St Paul’s Cathedral gives thanks for the life of Archbishop Desmond Tutu, who died on Sunday 26 December 2021.
The first black Archbishop of Cape Town and later architect of South Africa’s truth and reconciliation process had visited and preached at St Paul’s. Dean of Melbourne, Dr Andreas Loewe said:
‘Desmond Tutu has been an icon of reconciliation and truth telling, and a tireless advocate for justice and equality in the fight against racism and homophobia. We mourn a great leader of the church and give thanks for his ministry”.
“Archbishop Tutu’s uncompromising stance that truth telling needs to take place before any meaningful reconciliation can take place is an important reminder for the work of truth telling in our own nation”, Dean Loewe said. “I am grateful that in our state the Truth Telling Commission has commenced its work this year, and I hope that a federal Truth Telling Commission will follow suit”.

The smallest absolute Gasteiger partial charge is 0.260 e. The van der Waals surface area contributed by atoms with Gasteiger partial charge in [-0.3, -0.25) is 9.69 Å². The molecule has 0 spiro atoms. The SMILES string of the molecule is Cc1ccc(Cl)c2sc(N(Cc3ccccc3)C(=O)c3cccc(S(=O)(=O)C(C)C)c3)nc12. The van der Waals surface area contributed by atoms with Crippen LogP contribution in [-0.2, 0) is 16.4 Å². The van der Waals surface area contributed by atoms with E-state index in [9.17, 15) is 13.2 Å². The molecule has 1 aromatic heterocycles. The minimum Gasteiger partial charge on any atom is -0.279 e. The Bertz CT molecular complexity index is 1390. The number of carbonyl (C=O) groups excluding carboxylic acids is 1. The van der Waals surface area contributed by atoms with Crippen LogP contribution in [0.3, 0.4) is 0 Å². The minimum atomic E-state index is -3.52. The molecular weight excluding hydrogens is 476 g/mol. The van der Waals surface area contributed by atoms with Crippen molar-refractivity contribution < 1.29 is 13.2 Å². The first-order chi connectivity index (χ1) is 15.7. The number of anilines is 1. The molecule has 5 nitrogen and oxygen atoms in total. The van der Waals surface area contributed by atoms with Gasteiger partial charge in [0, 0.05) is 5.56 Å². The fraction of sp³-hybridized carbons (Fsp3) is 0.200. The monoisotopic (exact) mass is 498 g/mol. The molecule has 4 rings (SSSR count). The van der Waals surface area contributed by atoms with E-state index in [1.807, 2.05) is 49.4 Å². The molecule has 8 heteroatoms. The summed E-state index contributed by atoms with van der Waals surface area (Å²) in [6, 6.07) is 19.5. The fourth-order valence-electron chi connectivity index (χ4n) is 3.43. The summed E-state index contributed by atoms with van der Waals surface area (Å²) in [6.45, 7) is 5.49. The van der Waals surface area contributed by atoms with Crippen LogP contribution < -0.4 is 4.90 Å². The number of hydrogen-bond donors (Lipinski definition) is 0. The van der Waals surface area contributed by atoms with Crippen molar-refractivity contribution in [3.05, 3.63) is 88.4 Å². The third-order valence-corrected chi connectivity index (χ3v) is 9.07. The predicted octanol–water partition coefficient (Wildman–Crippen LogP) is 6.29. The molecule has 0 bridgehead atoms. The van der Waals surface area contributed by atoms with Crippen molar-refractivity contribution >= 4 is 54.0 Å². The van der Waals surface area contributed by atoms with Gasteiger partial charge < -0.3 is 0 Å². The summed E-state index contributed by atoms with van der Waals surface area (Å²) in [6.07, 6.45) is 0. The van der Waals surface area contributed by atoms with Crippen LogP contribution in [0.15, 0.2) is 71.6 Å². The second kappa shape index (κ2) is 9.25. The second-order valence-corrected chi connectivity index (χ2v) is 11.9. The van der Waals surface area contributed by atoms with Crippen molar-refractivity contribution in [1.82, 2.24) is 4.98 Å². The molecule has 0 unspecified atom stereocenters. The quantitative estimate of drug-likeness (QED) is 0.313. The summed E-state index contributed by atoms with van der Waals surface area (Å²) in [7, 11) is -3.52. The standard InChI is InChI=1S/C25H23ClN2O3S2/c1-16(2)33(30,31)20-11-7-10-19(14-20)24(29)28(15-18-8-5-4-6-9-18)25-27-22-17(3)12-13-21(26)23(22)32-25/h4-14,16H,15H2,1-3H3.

The Cathedral has this year appointed its inaugural First Nations Canon, Wiradjuri man and Anglican Vicar of St Oswald’s Church, Glen Iris, the Revd Canon Glenn Loughrey.
Dean Loewe said:
“Archbishop Tutu’s prophetic voice has gone silent, but his calls for justice, urgent climate action and equality, and his speaking out against racism and exclusion remains as his legacy. They are an inspiration for the next generation of truth tellers and reconcilers. We thank God for his servant Desmond Tutu, and pray that the strong and certain hope of the resurrection to eternal life may be a comfort to his family, and all who mourn him”.
Arrangements for a Service of Thanksgiving for Archbishop Tutu’s life and ministry to be held at St Paul’s Cathedral will be advised early in the New Year.